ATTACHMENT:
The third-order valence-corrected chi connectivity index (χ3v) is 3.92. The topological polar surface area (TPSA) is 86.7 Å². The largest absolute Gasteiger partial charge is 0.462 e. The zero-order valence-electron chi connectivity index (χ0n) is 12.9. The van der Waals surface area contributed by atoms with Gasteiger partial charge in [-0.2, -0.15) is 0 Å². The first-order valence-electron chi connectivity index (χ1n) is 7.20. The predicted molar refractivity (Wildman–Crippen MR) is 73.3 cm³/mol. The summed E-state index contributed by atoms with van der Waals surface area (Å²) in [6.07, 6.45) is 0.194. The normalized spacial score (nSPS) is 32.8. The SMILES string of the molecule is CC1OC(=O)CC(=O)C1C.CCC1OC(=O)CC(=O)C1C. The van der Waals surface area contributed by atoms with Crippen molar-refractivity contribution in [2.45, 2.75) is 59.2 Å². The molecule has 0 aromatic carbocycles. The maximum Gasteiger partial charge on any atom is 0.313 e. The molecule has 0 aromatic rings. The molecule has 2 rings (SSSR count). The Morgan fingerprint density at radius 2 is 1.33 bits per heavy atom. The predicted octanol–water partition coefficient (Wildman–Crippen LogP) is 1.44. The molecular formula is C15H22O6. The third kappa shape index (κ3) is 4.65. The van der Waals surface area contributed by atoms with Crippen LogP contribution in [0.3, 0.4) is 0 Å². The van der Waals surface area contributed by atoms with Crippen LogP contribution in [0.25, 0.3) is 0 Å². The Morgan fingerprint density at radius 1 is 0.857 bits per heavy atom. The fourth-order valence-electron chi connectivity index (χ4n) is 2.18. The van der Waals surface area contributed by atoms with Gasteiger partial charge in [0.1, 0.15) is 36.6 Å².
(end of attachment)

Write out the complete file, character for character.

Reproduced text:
The third-order valence-corrected chi connectivity index (χ3v) is 3.92. The topological polar surface area (TPSA) is 86.7 Å². The largest absolute Gasteiger partial charge is 0.462 e. The zero-order valence-electron chi connectivity index (χ0n) is 12.9. The van der Waals surface area contributed by atoms with Gasteiger partial charge in [-0.2, -0.15) is 0 Å². The first-order valence-electron chi connectivity index (χ1n) is 7.20. The predicted molar refractivity (Wildman–Crippen MR) is 73.3 cm³/mol. The summed E-state index contributed by atoms with van der Waals surface area (Å²) in [6.07, 6.45) is 0.194. The normalized spacial score (nSPS) is 32.8. The SMILES string of the molecule is CC1OC(=O)CC(=O)C1C.CCC1OC(=O)CC(=O)C1C. The van der Waals surface area contributed by atoms with Crippen molar-refractivity contribution in [2.45, 2.75) is 59.2 Å². The molecule has 0 aromatic carbocycles. The maximum Gasteiger partial charge on any atom is 0.313 e. The molecule has 0 aromatic rings. The molecule has 2 rings (SSSR count). The Morgan fingerprint density at radius 2 is 1.33 bits per heavy atom. The predicted octanol–water partition coefficient (Wildman–Crippen LogP) is 1.44. The molecular formula is C15H22O6. The third kappa shape index (κ3) is 4.65. The van der Waals surface area contributed by atoms with Crippen LogP contribution in [0.3, 0.4) is 0 Å². The van der Waals surface area contributed by atoms with Crippen LogP contribution in [0.25, 0.3) is 0 Å². The Morgan fingerprint density at radius 1 is 0.857 bits per heavy atom. The fourth-order valence-electron chi connectivity index (χ4n) is 2.18. The van der Waals surface area contributed by atoms with Gasteiger partial charge in [0.1, 0.15) is 36.6 Å².